divisor In mathematics, a divisor of an integer n, also called a factor of n, is an integer m that may be multiplied by some integer to produce n. In this case, one also says that n is a multiple of m. An integer n is divisible or evenly divisible by ...
s except 1 is called square-free. For a non-negative integer , the th square number is , with being the zeroth one. The concept of square can be extended to some other number systems. If
rational Rationality is the quality of being guided by or based on reasons. In this regard, a person acts rationally if they have a good reason for what they do or a belief is rational if it is based on strong evidence. This quality can apply to an abi ...
numbers are included, then a square is the ratio of two square integers, and, conversely, the ratio of two square integers is a square, for example, $\textstyle \frac = \left\left(\frac\right\right)^2$. Starting with 1, there are $\lfloor \sqrt \rfloor$ square numbers up to and including , where the expression $\lfloor x \rfloor$ represents the floor of the number .

# Examples

The squares smaller than 602 = 3600 are:
:02 = 0 :12 = 1 :22 = 4 :32 = 9 :42 = 16 :52 = 25 :62 = 36 :72 = 49 :82 = 64 :92 = 81
:102 = 100 :112 = 121 :122 = 144 :132 = 169 :142 = 196 :152 = 225 :162 = 256 :172 = 289 :182 = 324 :192 = 361
:202 = 400 :212 = 441 :222 = 484 :232 = 529 :242 = 576 :252 = 625 :262 = 676 :272 = 729 :282 = 784 :292 = 841
:302 = 900 :312 = 961 :322 = 1024 :332 = 1089 :342 = 1156 :352 = 1225 :362 = 1296 :372 = 1369 :382 = 1444 :392 = 1521
:402 = 1600 :412 = 1681 :422 = 1764 :432 = 1849 :442 = 1936 :452 = 2025 :462 = 2116 :472 = 2209 :482 = 2304 :492 = 2401
:502 = 2500 :512 = 2601 :522 = 2704 :532 = 2809 :542 = 2916 :552 = 3025 :562 = 3136 :572 = 3249 :582 = 3364 :592 = 3481
The difference between any perfect square and its predecessor is given by the identity . Equivalently, it is possible to count square numbers by adding together the last square, the last square's root, and the current root, that is, .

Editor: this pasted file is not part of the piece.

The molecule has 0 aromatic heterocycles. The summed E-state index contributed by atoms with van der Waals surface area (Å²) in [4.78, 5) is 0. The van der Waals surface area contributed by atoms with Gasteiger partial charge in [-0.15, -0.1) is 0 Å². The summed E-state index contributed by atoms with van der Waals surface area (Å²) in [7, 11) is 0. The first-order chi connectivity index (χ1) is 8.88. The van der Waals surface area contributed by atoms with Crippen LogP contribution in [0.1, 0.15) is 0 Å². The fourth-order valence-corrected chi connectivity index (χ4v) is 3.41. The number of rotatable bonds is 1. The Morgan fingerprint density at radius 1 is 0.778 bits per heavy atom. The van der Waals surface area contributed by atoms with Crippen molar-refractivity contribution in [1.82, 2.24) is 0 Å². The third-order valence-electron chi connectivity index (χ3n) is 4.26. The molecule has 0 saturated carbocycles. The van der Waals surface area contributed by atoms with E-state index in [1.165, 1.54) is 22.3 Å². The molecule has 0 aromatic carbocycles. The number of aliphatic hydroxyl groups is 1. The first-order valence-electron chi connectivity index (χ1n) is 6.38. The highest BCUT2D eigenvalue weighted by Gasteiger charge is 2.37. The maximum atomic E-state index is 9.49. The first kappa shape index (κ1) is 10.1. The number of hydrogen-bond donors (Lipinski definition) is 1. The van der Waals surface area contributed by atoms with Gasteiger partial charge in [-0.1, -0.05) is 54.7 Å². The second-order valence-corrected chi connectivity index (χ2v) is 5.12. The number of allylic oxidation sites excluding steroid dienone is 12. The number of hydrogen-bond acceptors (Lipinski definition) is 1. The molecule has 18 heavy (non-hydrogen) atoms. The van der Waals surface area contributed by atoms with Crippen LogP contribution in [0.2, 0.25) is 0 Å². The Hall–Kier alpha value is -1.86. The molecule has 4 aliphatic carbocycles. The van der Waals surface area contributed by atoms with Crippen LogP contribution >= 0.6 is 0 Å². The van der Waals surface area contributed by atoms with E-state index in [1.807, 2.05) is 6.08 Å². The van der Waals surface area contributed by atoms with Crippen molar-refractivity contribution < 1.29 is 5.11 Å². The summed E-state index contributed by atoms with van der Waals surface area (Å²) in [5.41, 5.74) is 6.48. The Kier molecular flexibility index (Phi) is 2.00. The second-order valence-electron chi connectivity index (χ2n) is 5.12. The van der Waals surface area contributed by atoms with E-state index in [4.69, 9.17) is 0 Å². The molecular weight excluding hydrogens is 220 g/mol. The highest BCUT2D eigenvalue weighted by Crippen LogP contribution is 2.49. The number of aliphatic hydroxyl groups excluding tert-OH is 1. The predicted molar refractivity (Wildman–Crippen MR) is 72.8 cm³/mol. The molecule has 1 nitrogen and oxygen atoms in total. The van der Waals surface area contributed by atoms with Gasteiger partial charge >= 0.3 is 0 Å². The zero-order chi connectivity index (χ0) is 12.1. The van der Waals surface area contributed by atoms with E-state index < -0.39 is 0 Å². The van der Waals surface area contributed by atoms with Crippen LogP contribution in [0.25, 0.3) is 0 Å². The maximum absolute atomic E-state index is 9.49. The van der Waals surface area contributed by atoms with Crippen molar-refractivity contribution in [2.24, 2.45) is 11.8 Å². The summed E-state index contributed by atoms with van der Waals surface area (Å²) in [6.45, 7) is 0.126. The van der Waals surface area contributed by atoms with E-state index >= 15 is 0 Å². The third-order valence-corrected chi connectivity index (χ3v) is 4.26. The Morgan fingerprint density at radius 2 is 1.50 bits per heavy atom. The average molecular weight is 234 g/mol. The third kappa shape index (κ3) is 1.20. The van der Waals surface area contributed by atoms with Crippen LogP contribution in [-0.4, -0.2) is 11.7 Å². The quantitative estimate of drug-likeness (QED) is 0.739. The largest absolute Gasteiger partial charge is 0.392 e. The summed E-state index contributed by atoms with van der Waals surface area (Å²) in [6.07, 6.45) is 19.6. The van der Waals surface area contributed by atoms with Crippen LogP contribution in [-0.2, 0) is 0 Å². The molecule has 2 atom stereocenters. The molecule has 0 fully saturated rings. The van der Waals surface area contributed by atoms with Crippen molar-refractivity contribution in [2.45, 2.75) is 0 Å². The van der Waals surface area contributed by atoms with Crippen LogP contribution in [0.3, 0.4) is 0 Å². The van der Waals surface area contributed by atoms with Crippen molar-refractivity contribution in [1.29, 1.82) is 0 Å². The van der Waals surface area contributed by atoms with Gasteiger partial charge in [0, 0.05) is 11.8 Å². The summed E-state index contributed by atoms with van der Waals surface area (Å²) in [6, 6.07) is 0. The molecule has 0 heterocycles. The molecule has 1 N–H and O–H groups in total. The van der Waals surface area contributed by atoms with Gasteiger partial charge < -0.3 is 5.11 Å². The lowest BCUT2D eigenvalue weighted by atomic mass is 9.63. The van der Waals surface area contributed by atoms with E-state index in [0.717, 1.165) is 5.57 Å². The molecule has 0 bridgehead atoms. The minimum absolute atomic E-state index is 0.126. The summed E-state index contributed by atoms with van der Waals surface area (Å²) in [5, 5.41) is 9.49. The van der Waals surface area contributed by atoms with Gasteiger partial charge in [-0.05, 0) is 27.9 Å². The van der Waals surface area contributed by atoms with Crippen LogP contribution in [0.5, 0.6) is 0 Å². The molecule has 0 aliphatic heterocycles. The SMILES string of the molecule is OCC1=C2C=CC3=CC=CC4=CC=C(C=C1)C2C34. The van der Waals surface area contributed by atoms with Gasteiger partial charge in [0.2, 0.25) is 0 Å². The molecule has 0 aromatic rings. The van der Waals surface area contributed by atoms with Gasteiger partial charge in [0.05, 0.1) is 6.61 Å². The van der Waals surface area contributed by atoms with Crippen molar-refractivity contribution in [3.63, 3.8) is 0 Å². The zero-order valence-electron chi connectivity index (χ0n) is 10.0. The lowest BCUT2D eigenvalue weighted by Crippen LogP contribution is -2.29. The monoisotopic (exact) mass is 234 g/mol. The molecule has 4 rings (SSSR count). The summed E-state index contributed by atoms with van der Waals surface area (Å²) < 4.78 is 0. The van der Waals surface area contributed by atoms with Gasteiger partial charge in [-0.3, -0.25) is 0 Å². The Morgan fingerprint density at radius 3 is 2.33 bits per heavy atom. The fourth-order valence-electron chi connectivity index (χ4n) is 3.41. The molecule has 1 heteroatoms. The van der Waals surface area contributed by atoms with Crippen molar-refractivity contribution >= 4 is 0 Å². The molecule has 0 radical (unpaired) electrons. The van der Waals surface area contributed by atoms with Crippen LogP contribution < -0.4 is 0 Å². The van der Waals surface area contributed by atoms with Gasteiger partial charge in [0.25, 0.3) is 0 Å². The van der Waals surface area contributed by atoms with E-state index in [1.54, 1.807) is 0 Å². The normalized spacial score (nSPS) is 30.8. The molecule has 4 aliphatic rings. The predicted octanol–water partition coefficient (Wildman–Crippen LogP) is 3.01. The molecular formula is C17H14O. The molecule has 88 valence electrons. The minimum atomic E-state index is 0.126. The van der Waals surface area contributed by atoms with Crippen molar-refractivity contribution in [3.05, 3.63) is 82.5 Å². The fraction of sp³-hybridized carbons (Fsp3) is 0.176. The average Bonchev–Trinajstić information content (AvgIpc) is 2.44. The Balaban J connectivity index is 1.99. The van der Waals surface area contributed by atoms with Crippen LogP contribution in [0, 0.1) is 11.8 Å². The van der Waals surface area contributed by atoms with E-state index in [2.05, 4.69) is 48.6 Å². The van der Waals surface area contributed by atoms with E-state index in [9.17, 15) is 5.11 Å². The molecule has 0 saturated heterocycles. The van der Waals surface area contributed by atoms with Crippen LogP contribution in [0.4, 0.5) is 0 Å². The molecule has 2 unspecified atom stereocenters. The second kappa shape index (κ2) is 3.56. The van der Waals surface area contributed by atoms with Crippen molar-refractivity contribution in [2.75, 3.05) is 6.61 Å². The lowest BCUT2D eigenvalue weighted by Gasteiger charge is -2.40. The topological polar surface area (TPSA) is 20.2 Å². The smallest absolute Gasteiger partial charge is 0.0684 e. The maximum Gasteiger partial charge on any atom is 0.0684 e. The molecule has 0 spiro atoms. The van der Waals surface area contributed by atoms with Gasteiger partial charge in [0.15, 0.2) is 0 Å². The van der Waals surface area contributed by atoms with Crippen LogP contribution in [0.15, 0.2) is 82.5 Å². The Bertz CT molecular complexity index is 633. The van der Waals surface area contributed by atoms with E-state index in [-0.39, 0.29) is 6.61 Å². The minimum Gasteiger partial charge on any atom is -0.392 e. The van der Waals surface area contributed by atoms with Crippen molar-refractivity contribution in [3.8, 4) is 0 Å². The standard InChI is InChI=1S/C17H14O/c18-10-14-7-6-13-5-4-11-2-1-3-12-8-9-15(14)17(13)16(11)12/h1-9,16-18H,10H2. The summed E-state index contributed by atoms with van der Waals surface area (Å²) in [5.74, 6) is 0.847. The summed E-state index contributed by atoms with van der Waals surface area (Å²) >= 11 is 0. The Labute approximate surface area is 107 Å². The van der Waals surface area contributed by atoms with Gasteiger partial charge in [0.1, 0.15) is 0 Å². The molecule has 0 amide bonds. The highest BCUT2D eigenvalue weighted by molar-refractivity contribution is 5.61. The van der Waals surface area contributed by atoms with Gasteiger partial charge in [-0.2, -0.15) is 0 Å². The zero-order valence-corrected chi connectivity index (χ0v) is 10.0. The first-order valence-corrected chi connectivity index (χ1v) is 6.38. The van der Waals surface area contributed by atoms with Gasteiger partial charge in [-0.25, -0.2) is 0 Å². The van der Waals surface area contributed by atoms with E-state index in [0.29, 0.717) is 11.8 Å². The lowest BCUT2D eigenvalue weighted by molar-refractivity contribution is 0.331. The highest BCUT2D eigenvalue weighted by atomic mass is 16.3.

# Properties

The number ''m'' is a square number if and only if one can arrange ''m'' points in a square: The expression for the th square number is . This is also equal to the sum of the first odd numbers as can be seen in the above pictures, where a square results from the previous one by adding an odd number of points (shown in magenta). The formula follows: :$n^2 = \sum_^n\left(2k-1\right).$ For example, . There are several recursive methods for computing square numbers. For example, the th square number can be computed from the previous square by . Alternatively, the th square number can be calculated from the previous two by doubling the th square, subtracting the th square number, and adding 2, because . For example, :. The square minus one of a number is always the product of $m - 1$ and $m + 1;$ that is, :$m^2-1=\left(m-1\right)\left(m+1\right).$ For example, since $7^2=49,$ one has $6\times 8=48.$ It follows that is the only
prime number A prime number (or a prime) is a natural number greater than 1 that is not a Product (mathematics), product of two smaller natural numbers. A natural number greater than 1 that is not prime is called a composite number. For example, 5 is prime ...